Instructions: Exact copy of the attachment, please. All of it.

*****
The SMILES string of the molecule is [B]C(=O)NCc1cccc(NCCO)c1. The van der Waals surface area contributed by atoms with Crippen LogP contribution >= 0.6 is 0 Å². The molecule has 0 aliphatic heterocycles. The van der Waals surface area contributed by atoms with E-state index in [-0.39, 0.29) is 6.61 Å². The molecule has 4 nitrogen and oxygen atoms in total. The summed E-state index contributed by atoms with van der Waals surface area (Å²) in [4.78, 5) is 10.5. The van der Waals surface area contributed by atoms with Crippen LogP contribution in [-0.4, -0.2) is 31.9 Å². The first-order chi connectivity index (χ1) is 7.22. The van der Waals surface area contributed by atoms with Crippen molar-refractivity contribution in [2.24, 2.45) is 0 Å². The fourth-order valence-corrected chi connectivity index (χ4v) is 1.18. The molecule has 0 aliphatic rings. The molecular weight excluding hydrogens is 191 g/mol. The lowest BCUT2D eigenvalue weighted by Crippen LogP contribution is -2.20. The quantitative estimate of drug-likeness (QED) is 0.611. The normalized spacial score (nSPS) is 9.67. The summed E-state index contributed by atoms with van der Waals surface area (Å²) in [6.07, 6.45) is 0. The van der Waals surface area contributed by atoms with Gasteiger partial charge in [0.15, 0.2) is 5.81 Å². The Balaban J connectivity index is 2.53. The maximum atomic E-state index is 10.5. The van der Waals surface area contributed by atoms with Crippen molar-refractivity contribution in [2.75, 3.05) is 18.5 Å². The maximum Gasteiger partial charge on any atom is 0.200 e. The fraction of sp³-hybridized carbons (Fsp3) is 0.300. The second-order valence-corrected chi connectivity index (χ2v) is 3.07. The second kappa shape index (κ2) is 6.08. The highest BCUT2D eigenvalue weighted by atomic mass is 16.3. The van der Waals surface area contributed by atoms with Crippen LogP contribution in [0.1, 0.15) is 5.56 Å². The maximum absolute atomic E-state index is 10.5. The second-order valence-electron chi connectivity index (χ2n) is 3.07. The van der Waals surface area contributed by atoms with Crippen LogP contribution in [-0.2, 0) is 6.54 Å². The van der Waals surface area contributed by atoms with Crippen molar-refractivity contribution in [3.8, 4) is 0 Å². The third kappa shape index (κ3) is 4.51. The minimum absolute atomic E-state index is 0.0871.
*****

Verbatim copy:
The SMILES string of the molecule is [B]C(=O)NCc1cccc(NCCO)c1. The van der Waals surface area contributed by atoms with Crippen LogP contribution >= 0.6 is 0 Å². The molecule has 0 aliphatic heterocycles. The van der Waals surface area contributed by atoms with E-state index in [-0.39, 0.29) is 6.61 Å². The molecule has 4 nitrogen and oxygen atoms in total. The summed E-state index contributed by atoms with van der Waals surface area (Å²) in [4.78, 5) is 10.5. The van der Waals surface area contributed by atoms with Crippen LogP contribution in [-0.4, -0.2) is 31.9 Å². The first-order chi connectivity index (χ1) is 7.22. The van der Waals surface area contributed by atoms with Crippen molar-refractivity contribution in [2.24, 2.45) is 0 Å². The fourth-order valence-corrected chi connectivity index (χ4v) is 1.18. The molecule has 0 aliphatic rings. The molecular weight excluding hydrogens is 191 g/mol. The lowest BCUT2D eigenvalue weighted by Crippen LogP contribution is -2.20. The quantitative estimate of drug-likeness (QED) is 0.611. The normalized spacial score (nSPS) is 9.67. The summed E-state index contributed by atoms with van der Waals surface area (Å²) in [6.07, 6.45) is 0. The van der Waals surface area contributed by atoms with Gasteiger partial charge in [0.15, 0.2) is 5.81 Å². The Balaban J connectivity index is 2.53. The maximum atomic E-state index is 10.5. The van der Waals surface area contributed by atoms with Crippen molar-refractivity contribution in [2.75, 3.05) is 18.5 Å². The maximum Gasteiger partial charge on any atom is 0.200 e. The fraction of sp³-hybridized carbons (Fsp3) is 0.300. The second-order valence-corrected chi connectivity index (χ2v) is 3.07. The second kappa shape index (κ2) is 6.08. The highest BCUT2D eigenvalue weighted by atomic mass is 16.3. The van der Waals surface area contributed by atoms with Crippen LogP contribution in [0.1, 0.15) is 5.56 Å². The maximum absolute atomic E-state index is 10.5. The second-order valence-electron chi connectivity index (χ2n) is 3.07. The van der Waals surface area contributed by atoms with Crippen LogP contribution in [-0.2, 0) is 6.54 Å². The van der Waals surface area contributed by atoms with Crippen molar-refractivity contribution in [3.8, 4) is 0 Å². The third kappa shape index (κ3) is 4.51. The minimum absolute atomic E-state index is 0.0871.